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MONTREAL — Bill Armstrong had an educated hunch about how the first two picks at the NHL Draft might play out. He didn’t think that the Montréal Canadiens were serious about trading the No. 1 pick and he was right. He didn’t think that the New Jersey Devils were serious about trading the No. 2 pick and he was right.
Armstrong suspected that Slovakian Juraj Slafkovský would be gone in the first two picks, but he hoped that a defenseman might go in those top two so that he could have a shot at center Logan Cooley, the first prospect that PHNX Sports featured in its series of prospect profiles.
Sometimes, the best laid plans produce results.
“You always have some worries when you get to the draft,” the Coyotes GM said. “This year was different. Nobody could really predict who was going to go (number) one so there’s a lot of different scenarios. We had really prepared for the best and the worst case scenario so we’re extremely excited for Mr. Cooley. He is exactly what we need and he’s got a chance to be a number one center in the National Hockey League.”
The latter possibility alone should pique the interest of Coyotes fans who have waited for a legitimate No. 1 center for two decades, but taken in the context of what the Coyotes have accomplished over the past four months, Arizona has built a center pipeline with some intriguing potential. The Coyotes got Jack McBain from Minnesota and Nathan Smith from Winnipeg late in the season. On Thursday, they added Cooley and big Winnipeg ice center Conor Geekie to a depth chart that already features Barrett Hayton.
“I’ve always felt that you build through the middle of the ice,” Armstrong said. “In St. Louis, we made some strides where we went out and got Robert Thomas and I think that was a huge impact and then all sudden we got (Ryan) O’Reilly and then we signed (Tyler) Bozak so my thought process is that if we can build through the middle ice with the Barrett Haytons of the world, the McBains of the world, the Cooleys and also the Geekies, that’s a good start for us. Centermen are hard to find.”
Cooley almost didn’t make it to the draft after his flight was canceled, but his family got a big van and made the long trek from Pittsburgh to Montréal with Cooley sleeping most of the way. The Coyotes’ interest was no surprise to him after conversations at the NHL Scouting Combine.
“They have such a bright future with (Clayton) Keller, future draft picks, draft picks they had in the past and they’re heading in the right direction,” Cooley said in a brief media session after his selection. “It still feels like a dream. It’s definitely pretty crazy, all the mixed emotions I have right now, but I’m super fired up to be a Coyote.”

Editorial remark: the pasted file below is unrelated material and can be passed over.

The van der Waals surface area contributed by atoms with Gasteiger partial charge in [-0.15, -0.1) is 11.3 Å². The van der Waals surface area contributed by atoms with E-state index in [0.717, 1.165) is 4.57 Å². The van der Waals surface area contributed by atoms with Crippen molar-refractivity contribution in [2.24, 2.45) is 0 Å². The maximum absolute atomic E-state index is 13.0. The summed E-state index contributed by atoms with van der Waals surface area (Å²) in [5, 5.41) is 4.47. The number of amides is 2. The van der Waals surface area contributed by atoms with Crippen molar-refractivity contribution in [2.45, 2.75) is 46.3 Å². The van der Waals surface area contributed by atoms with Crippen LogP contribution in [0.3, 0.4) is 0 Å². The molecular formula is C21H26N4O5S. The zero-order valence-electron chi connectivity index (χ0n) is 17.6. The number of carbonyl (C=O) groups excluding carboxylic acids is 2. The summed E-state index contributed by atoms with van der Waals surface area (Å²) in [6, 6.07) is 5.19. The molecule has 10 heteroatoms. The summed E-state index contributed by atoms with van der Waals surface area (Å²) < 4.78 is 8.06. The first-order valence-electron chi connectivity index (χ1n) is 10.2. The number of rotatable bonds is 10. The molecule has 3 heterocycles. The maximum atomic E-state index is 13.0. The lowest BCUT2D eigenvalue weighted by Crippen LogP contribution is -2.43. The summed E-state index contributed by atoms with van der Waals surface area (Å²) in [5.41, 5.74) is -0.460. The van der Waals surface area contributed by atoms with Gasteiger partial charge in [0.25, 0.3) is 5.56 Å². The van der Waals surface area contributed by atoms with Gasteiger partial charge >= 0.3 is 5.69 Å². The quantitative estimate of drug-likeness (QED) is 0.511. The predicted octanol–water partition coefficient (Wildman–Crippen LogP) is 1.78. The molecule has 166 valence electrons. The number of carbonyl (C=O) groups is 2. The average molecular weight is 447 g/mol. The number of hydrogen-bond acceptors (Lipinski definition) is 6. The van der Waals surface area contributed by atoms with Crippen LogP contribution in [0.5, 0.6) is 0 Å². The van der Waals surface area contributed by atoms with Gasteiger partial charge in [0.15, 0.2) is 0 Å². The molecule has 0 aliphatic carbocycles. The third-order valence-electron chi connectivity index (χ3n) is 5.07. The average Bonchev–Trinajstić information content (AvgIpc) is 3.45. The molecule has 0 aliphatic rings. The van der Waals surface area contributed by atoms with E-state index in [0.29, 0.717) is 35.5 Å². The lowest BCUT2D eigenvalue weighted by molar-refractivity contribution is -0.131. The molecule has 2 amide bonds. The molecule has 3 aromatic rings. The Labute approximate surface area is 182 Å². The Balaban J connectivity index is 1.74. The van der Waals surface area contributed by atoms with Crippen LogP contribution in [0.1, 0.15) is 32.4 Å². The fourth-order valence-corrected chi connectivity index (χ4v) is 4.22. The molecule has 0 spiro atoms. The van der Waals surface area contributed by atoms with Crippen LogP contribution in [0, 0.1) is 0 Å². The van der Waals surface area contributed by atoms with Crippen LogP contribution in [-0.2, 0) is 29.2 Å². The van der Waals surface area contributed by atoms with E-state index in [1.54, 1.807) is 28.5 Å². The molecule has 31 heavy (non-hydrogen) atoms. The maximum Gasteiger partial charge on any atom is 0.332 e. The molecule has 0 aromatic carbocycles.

Only time will tell which of these top picks pans out, but in Cooley, the Coyotes got a center whom draft analyst Chris Peters called the most dynamic player in the draft; an opinion that Cooley’s NTDP coach Adam Nightingale echoed.
“He certainly can break you down one on one, but when he’s playing his best, it’s his ability to make the players around him better and use them and give and go and dart to ice — to me, that’s the dynamic side,” Nightingale said. “He’s got a creative mind, too. He’s not just trying things because it’s a trick play. He actually processes things super fast. He’s able to chip it up over a stick or let a puck go through his skates to get through a teammate.”
It was a mild surprise to some draft analysts and fans that the Coyotes chose Cooley over Shane Wright, the long presumed top pick who dropped all the way to No. 4 and Seattle. When asked how he differentiated between the two, Armstrong noted their contrasting styles.
“Wright’s a really good player in the sense that he can shoot a puck,” Armstrong said, ‘where Cooley is more of a skater and pushing the pace and he plays a little bit faster. He’s more, for me, a puck mover. He makes people better around him.
“He’s a very determined kid. He is on the puck. I think that’s one of his greatest attributes is just how he’s got an engine.”
Cooley had 75 points combined between the U18 and juniors (USHL) teams this past season. He will more than likely spend next season at the University of Minnesota with Arizona product Matthew Knies after initially committing to Notre Dame, but it was at the NTDP where Cooley said his game truly blossomed.
“I think it’s just how hard they push you there,” he said. “You just focus on hockey every day. Practices are two hours, workouts are two hours long. When you’re on the ice, you’re battling against the best kids in the country. You can’t go anywhere else and do that. In the weight room, they push you hard. We work out every day for two hours and with all the resources you have there it’s like no other place around.”
Cooley’s size (5-10½) will be a knock on his potential until he proves otherwise, but the Pittsburgh native embraced his skill set long ago when finally gave up on the idea of emulating his childhood idol, Alex Ovechkin, and gave in to a style of play that vaulted him all the way to No. 3 pick at the 2022 NHL Draft.
“I don’t even know how it started, to be honest,” he said, laughing. “I just loved Ovechkin. I’d watch his highlights and stuff, just the way he celebrated when he scored goals. I just fell in love with watching him and he turned me into a Capitals fan. I always rooted for them against the Pens. It was kind of funny and I got a lot of hate for it.
“It’s kind of funny now because I think it’s fair to say that I’m the complete opposite of Ovechkin.”
Top photo via Getty Images: Coyotes draft pick Logan Cooley is flanked on stage at the 2022 NHL Draft by Coyotes director of amateur scouting Darryl Plandowski (left) and associate director of amateur scouting Ryan Jankowski (right).